Figure Quotes (displaying: 1 - 30 of 1491 quotes )
Figure our what it is you don't do very well, and then don't do it. I'm not beating myself up about doing everything perfectly. The litmus test I always use for myself is: "Okay, if you won 20 million tomorrow in the lottery would you still being doing the same thing you are doing now with your life, Dough? The answer is "yes". I'm always very conscious of that.
Actually, the only time I ever tried to cultivate being sexy was when I read Peyton Place. I was about sixteen and I read that this guy's watching this woman walk and he can tell she's a good fuck by the way she walks. It's a whole passage. He's telling Allison McKenzie, "I know you're a virgin." And she says, "Well, how?" And he says, "I can tell by the way you walk." And I thought, Uh-oh, everybody knows! I was ashamed to be a virgin, so I tried to cultivate a fucked walk. I tried to figure out what it looked like. I figured I'd watch any hot woman I could. I mean, look at Jeanne Moreau. You watch her walk across the street on the screen and you know she's had at least a hundred men. (Penthouse interview, 1976)
The basic problem for Lawrence was that he was lazy. He had figured out that everything was much simpler if, like Superman with his X-ray vision, you just stared through the cosmetic distractions and saw the underlying mathematical skeleton. Once you found the math in a thing, you knew everything about it, and you could manipulate it to your heart’s content with nothing more than a pencil and a napkin. He saw it in the curve of the silver bars on his glockenspiel, saw it in the catenary arch of a bridge and in the capacitor-studded drum of Atanasoff and Berry’s computing machine. Actually pounding on the glockenspiel, riveting the bridge together, or trying to figure out why the computing machine wasn’t working were not as interesting to him.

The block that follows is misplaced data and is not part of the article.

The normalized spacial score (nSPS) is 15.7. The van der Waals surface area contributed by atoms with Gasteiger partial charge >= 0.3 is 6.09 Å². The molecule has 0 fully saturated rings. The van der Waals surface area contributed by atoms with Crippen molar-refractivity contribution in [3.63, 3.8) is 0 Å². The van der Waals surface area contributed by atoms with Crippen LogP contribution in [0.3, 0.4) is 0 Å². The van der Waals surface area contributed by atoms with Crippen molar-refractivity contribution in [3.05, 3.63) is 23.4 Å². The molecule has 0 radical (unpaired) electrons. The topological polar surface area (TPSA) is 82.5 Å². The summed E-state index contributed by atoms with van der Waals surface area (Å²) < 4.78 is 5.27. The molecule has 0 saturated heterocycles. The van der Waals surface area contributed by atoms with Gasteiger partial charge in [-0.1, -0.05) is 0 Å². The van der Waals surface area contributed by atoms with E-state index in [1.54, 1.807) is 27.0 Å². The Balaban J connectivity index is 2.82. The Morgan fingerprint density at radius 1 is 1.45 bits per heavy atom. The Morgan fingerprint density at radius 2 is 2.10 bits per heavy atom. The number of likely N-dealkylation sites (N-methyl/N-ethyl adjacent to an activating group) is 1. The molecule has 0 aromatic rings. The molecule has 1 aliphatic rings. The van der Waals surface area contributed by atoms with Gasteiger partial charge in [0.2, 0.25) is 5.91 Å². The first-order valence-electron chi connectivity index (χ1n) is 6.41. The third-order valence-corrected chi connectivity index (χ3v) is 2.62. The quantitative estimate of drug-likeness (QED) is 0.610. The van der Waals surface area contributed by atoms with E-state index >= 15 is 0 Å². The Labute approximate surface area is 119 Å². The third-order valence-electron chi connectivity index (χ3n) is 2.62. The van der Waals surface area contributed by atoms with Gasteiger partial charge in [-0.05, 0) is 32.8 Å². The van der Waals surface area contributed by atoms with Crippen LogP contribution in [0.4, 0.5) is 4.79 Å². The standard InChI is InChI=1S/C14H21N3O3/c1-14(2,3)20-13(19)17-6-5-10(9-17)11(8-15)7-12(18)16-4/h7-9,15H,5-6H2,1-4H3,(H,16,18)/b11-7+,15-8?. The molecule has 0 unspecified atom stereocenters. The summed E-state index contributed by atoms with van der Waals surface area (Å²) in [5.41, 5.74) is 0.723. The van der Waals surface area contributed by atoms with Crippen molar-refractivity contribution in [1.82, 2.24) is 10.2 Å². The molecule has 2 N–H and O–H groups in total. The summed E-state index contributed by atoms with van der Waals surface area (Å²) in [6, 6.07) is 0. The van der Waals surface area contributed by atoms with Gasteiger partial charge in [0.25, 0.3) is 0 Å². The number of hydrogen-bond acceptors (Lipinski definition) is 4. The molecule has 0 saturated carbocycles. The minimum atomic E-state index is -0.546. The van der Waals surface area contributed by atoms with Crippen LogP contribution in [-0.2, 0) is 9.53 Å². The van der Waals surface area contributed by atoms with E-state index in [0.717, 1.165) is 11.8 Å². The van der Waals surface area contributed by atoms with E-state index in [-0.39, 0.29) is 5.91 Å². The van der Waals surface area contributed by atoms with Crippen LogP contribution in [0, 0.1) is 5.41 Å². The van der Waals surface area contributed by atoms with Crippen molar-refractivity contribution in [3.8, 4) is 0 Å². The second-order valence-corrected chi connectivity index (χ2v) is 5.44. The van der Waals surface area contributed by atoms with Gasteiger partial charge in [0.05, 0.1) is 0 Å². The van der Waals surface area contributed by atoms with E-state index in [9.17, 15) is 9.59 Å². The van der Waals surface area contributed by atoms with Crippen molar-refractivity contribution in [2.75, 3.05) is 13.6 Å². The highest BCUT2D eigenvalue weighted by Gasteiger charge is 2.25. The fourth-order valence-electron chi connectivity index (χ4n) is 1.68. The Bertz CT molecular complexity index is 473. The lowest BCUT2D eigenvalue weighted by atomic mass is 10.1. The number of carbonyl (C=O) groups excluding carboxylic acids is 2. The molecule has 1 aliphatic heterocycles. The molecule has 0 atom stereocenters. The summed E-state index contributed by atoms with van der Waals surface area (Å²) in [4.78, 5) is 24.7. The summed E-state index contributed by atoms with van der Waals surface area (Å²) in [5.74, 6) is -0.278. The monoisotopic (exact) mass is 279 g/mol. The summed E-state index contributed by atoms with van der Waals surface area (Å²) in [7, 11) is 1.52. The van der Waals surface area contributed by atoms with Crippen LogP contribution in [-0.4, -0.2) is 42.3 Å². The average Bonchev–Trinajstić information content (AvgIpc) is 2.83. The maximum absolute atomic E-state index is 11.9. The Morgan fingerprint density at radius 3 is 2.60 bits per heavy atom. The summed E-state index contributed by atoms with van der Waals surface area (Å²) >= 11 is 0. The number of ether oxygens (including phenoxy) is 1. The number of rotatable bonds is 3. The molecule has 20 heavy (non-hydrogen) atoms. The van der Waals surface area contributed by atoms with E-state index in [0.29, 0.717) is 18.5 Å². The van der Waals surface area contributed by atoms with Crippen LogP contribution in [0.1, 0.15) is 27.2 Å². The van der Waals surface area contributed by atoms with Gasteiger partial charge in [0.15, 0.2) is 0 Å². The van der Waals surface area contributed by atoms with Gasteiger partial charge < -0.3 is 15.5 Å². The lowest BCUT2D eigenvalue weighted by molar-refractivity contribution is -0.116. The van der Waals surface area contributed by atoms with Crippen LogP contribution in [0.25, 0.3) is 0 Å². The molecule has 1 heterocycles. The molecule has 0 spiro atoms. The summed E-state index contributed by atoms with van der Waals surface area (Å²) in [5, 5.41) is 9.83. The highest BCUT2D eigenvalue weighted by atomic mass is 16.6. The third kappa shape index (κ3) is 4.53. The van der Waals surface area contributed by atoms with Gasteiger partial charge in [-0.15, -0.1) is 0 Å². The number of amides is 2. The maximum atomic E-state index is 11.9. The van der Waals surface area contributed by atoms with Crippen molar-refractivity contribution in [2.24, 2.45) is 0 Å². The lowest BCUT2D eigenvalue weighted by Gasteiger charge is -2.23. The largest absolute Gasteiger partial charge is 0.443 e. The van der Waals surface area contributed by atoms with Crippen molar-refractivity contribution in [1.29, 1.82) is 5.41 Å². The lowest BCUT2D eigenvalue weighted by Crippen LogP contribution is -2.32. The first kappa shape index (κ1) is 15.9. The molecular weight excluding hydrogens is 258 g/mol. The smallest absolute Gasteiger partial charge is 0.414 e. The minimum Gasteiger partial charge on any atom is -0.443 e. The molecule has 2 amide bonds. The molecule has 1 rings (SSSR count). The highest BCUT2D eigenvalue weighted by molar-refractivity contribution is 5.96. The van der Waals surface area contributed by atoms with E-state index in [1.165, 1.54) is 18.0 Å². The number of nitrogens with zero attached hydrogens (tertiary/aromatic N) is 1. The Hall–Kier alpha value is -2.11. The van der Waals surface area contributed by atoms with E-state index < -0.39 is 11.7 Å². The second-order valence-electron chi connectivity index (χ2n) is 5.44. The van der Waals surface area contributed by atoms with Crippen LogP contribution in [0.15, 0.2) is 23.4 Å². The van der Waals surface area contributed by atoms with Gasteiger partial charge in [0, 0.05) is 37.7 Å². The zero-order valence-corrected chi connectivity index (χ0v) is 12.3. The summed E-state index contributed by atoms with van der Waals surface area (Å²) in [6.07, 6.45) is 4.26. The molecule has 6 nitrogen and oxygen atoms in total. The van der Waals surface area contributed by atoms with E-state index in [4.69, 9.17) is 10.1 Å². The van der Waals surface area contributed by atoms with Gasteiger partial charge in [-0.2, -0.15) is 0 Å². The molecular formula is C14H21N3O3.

...the figure near at hand suffers on such occasions, because it shows up its sorriness without shade; while vague figures afar off are honored, in that their distance makes artistic virtues of their stains. In considering what Tess was not, he overlooked what she was, and forgot that the defective can be more than the entire.
It is perhaps an ugly comment on the American press, but the function of the interviewer on most newspapers is to entertain, not to shed light. . . . An interviewer soon begins to judge public figures on the basis of their entertainment value, overlooking their true importance. It is not easy to get an interview with Professor Franz Boas, the greatest anthropologist in the world, across a city desk, but a mild interview with Oom the Omnipotent will hit the bottom of page one under a two-column head. . . . It is safe to write accurately only about the nuts and bums. When a public figure does something ridiculous reporters may then write about him accurately.
He found whole figures which represented a written word; but he never could manage to represent just the word he wanted - that word was 'eternity', and the Snow Queen had said, "If you can discover that figure, you shall be your own master, and I will make you a present of the whole world and a pair of new skates." But he could not find it out.